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According to the Detroit Metro Times, Maddock rallied a crowd to attempt to disrupt vote counting at TCF Center on Nov. 6, 2020, fabricating a claim that 35,000 votes for Biden “showed up out of nowhere.” He also urged former Vice President Mike Pence to refuse to certify the 2020 election results under the mistaken argument that Pence could have somehow single-handedly kept Trump in office, one of the key motives of the crowd of Trump supporters that threw a riot at the Capitol on Jan. 6, 2021, ultimately resulting in several deaths.
Republicans have largely swallowed hook, line, and sinker conspiracy theories that social media companies are biased against conservatives. They have been especially enraged about piecemeal efforts by companies like Facebook and Twitter to fact-check some posts, as the companies attached fact-checking labels to posts by Donald Trump and other Republican politicians and otherwise imposed speedbumps on the virality of hoax news.
Several states have seen pushes by GOP legislators to introduce laws that would clear the way for conservatives to bombard websites with “censorship” lawsuits, while Republicans in Florida are trying to pass a law that would fine sites that “knowingly de-platform” candidates. (In reality, the likes of Facebook, Twitter, and YouTube amplify the right-wing online noise machine that heavily influences the day-to-day priorities of GOP politicians and candidates, with Facebook, in particular, going out of its way to treat conservatives preferentially.)
Let’s just take a moment to really emphasize that libel and defamation laws already exist.
These and other related speech bills such as congressional Republicans’ threats to throw out Section 230, a law that protects websites against most liability for user-generated content or their moderation decisions, all have two things in common. While they’re couched as protecting First Amendment rights to free speech, they’re really designed so as to assist conservatives in suppressing any speech that challenges their own speech. And barring some truly extreme upsets to legal precedent—something that’s certainly possible with a Supreme Court packed with right-wingers and/or a Republican takeover of Congress and White House in 2024—the proposals largely amount to magical thinking about the way Republicans think the First Amendment ought to be, rather than how it actually works in practice. Virtually all of the aforementioned laws would be likely thrown out in court on constitutional grounds, as journalists and social media firms both have First Amendment rights of their own, to rule otherwise would invite disastrous secondary consequences.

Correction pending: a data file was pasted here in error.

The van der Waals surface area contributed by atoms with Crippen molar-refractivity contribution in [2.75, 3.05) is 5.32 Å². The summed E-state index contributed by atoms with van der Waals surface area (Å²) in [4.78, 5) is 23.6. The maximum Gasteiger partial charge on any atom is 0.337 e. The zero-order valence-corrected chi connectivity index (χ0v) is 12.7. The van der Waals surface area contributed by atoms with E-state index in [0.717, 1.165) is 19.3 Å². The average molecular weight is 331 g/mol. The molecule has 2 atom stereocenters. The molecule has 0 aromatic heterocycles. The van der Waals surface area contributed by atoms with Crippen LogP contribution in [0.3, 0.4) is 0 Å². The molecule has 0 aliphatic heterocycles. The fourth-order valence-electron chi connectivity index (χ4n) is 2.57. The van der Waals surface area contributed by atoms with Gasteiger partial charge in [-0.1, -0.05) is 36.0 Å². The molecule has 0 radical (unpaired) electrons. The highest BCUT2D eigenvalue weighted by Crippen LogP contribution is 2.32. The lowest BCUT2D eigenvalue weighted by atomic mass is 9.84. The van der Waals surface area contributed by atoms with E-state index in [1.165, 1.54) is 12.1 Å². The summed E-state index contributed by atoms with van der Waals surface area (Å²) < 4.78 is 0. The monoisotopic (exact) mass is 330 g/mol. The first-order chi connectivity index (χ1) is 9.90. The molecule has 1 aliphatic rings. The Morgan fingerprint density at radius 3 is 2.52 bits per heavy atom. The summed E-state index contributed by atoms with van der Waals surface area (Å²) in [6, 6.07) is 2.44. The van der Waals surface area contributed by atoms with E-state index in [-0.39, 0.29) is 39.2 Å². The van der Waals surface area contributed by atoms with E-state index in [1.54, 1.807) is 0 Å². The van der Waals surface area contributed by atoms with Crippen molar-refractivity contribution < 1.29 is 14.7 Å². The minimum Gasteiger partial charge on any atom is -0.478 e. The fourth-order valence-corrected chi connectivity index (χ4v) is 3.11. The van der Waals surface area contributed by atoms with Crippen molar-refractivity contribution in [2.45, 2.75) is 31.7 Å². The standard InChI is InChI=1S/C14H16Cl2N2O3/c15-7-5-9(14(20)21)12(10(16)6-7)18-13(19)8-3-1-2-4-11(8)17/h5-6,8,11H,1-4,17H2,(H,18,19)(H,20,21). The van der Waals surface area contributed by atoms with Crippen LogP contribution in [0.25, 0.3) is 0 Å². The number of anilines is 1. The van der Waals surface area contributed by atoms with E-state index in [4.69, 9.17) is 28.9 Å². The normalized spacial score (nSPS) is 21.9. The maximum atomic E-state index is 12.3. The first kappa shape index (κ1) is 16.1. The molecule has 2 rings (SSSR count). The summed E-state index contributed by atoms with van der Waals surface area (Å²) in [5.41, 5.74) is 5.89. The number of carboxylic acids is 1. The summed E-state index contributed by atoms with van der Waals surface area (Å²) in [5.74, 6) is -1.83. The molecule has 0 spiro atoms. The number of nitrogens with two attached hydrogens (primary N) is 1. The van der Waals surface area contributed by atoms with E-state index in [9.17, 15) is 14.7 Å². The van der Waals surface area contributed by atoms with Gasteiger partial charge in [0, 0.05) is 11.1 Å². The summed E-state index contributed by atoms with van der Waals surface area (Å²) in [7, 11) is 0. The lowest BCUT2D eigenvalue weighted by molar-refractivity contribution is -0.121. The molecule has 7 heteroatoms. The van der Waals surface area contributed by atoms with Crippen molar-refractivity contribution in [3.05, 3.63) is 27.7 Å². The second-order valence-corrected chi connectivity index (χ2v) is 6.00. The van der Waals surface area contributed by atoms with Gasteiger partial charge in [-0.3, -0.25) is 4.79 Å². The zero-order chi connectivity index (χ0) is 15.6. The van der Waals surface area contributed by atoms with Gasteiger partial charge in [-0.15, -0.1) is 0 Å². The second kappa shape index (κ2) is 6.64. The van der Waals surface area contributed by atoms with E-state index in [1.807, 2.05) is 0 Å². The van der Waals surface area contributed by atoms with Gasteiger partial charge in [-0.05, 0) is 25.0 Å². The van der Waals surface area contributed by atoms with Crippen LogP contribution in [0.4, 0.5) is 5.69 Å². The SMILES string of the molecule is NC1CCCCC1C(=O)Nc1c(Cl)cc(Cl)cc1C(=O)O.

Case in point: In a statement to the Washington Post, Maddock suggested that the First Amendment actually means people have a right to be wrong without being told so.
“This isn’t about journalists or free speech,” he said. “It’s about the fact-checkers who have been injected into our First Amendment right to be wrong if we want to. If a fact check entity is bankrupting businesses and cancelling people with lies, they should be held accountable. If they have high standards and are doing good fact checking, they have nothing to worry about.”
Did you know that former edgelord president Donald J. Trump is now an edgelord blogger? Most people do not, evidently. Operation: Blog, aka “From the Desk of Donald J. Trump,” launched last Tuesday. In the meantime, Trump has posted 19 times, beginning with an Armageddon-inspired trailer ending with the message “SAVE AMERICA.” America has not yet been saved, and data reveals that the ratings (or whatever they call it in “blog”) are a hair’s breadth away from a MySpace page.
As NBC first noticed, data from the social media analytics company BuzzSumo shows that the blog now has a little over 221,000 total organic shares across Facebook, Twitter, Pinterest, Reddit, and links. (This isn’t counting backlinks from news sites announcing the launch of the blog.) His worst-performing post, ringing in at 25 shares, contains whining about how “election reforms” in Georgia didn’t pass in time for him to win the presidency.
BuzzSumo data shows that Kourtney Kardashian’s blog Poosh is putting up nearly 600,000 shares on an average Tuesday.
The blog is either highly suspect or represents a stunning achievement. First, someone’s gotta upload blogs, using a computer, which he famously does not do: meaning that in mere months, he has learned to process words through a word processor, master a browser, keep track of login credentials, and navigate the mind-bending complexity of the backend. He has adopted the Oxford comma and occasionally correctly places other commas between independent clauses. The spacious single-paragraph format has freed him to spell the full word “and” and to expand the noisy parentheticals into full sentences. In the place of menacing ellipses, one of his favorite tweet closers, thoughts now more logically conclude with exclamation points!
The conquest has publicly evolved from a few thwarted sorties to wrest back his Twitter powers. In February, the Daily Beast reported that he scribbled down insults about Liz Cheney for other people to tweet. After Mission: Napkin Tweet failed to launch, we then received the tweet-length emailed statements on “From the Desk of Donald J. Trump” letterhead. (Twitter has suspended an account devoted to tweeting them.) In March, Trump told Newsmax that his mini-press releases were “more elegant than tweeting, as the expression goes.” It’s a blogger expression. The backlog of those faux tweets now appear on Trump’s blog along with recent musings, most of which I won’t transcribe in this blogspace, but he called a racehorse a “junky” the other day.